Intel (INTC), Micron (MU) expand NAND flash memory JV

February 29, 2012 — Intel Corporation (NASDAQ:INTC) and Micron Technology, Inc. (NASDAQ:MU), entered into agreements to expand their NAND Flash memory joint venture relationship, wherein Intel will sell its stake in 2 semiconductor fabs to Micron, IMFS and IMFT.

The agreements, which are designed to improve the flexibility and efficiency of the joint venture, include a NAND Flash supply agreement for Micron to supply NAND products to Intel and agreements for certain joint venture assets to be sold to Micron. Under terms of the agreement, Intel is selling its stake in two wafer factories in exchange for approximately $600 million — the approximate book value of Intel’s share. Additionally, Intel will be receiving approximately half of the consideration in cash and the remaining amount will be deposited with Micron, which may be refunded or applied to Intel’s future purchases under the NAND Flash supply agreement. The agreements also extend the companies’ successful NAND Flash joint development program and expand it to include emerging memory technologies.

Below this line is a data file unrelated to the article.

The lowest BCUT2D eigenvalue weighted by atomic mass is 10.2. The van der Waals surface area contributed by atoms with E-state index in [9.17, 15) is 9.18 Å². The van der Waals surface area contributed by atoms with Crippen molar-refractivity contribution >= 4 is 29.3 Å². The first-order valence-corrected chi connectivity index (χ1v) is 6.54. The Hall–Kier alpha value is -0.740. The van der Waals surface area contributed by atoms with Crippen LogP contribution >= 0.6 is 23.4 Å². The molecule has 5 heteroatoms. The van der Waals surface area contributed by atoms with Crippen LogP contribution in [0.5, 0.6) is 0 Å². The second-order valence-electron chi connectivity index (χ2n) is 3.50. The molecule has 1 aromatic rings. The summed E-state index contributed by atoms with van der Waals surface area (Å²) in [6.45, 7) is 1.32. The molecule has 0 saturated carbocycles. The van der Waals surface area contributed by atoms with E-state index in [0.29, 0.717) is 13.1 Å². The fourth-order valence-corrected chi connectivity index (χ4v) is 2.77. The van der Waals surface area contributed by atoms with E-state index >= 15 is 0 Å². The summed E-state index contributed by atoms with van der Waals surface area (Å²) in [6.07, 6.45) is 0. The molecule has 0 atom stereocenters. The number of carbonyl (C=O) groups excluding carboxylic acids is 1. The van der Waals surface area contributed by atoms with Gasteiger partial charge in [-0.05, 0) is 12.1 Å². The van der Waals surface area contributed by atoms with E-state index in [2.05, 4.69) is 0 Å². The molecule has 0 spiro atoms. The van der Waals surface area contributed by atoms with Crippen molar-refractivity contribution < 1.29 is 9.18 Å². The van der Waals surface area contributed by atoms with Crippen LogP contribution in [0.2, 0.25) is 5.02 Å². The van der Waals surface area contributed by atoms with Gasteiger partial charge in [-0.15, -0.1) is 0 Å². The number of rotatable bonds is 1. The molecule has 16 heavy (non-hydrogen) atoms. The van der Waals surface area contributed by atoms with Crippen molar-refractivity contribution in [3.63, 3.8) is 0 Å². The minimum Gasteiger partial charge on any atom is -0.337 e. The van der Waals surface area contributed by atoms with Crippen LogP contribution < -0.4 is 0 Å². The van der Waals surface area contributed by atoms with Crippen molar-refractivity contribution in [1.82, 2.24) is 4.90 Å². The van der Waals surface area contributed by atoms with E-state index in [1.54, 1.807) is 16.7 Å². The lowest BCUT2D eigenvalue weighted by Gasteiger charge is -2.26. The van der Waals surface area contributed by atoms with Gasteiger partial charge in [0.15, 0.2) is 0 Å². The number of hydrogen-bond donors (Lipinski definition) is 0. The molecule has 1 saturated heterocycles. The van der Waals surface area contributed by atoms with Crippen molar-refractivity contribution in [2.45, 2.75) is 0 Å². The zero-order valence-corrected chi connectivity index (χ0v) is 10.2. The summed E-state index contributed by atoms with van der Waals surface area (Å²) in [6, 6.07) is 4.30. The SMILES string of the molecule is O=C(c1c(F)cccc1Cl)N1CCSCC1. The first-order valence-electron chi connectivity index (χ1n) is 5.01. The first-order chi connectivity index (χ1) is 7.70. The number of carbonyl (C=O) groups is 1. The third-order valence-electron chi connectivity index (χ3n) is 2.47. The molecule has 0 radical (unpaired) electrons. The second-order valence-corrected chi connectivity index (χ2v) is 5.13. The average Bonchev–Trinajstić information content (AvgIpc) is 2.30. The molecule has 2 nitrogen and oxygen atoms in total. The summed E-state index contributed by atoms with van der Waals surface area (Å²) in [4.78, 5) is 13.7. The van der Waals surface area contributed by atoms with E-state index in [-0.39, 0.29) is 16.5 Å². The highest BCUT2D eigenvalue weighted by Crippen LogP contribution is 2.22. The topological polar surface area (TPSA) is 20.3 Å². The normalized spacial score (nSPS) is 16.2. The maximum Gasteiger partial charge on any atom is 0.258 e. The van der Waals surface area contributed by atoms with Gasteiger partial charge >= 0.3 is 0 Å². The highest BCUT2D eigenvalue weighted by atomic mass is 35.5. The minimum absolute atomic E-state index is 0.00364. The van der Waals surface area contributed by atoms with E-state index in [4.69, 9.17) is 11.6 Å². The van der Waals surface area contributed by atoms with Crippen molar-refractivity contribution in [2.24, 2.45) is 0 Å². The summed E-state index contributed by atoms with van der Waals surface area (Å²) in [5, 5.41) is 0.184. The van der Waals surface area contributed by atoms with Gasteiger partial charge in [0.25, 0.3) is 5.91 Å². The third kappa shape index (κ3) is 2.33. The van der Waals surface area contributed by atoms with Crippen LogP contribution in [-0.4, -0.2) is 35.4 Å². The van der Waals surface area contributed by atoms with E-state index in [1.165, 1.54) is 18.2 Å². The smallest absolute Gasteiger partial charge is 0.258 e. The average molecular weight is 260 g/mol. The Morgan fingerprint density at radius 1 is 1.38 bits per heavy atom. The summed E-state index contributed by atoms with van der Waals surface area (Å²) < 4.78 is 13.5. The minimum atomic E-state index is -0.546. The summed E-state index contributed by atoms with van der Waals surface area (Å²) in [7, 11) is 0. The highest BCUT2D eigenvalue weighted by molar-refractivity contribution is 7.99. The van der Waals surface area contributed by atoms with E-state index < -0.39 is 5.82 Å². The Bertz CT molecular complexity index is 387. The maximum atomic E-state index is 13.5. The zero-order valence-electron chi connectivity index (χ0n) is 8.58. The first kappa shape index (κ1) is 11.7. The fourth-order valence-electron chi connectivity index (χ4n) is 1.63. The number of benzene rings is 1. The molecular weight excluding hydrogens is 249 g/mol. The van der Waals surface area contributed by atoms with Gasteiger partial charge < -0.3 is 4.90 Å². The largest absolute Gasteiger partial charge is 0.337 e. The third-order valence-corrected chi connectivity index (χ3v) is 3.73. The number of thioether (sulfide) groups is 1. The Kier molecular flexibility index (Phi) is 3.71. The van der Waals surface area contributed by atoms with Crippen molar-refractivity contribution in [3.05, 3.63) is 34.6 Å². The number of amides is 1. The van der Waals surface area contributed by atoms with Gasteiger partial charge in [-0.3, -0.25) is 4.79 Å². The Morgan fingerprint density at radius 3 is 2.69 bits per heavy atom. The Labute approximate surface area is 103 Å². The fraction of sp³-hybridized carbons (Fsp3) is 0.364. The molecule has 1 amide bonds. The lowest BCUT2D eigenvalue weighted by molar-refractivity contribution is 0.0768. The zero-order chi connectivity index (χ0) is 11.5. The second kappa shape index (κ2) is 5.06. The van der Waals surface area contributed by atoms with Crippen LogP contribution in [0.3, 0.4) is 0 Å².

As part of these agreements, Micron will increase its share of the overall NAND Flash output and optimize its global manufacturing network by purchasing the assets of IM Flash Singapore (IMFS) and the IM Flash Technologies (IMFT) assets in Manassas, VA. Micron has needed to obtain more capacity as NAND continues to grow as a percent of sales. Purchase of Intel’s stake in IMFT (VA fab only) and IMFS together adds an incremental ~29K wspm," said Barclays Capital in its analysis of the deal.

The announcement comes in the same week that a major DRAM competitor to MU, Elpida, filed for bankruptcy protection.

Micron has also agreed to supply Intel with NAND Flash memory from its facilities. The IMFT joint venture NAND manufacturing facility in Lehi, Utah, will continue to operate with minimal changes to its existing operations. The facility is currently in production on the companies’ industry-leading 20nm NAND Flash memory technology. The transaction is expected to close during the first half of this year, subject to certain conditions. "The new NAND Flash supply agreement with Micron gives Intel better flexibility to meet growing demand for SSDs and other products," said Robert Crooke, Corporate Vice President and General Manager of the Non-Volatile Memory Solutions Group, Intel.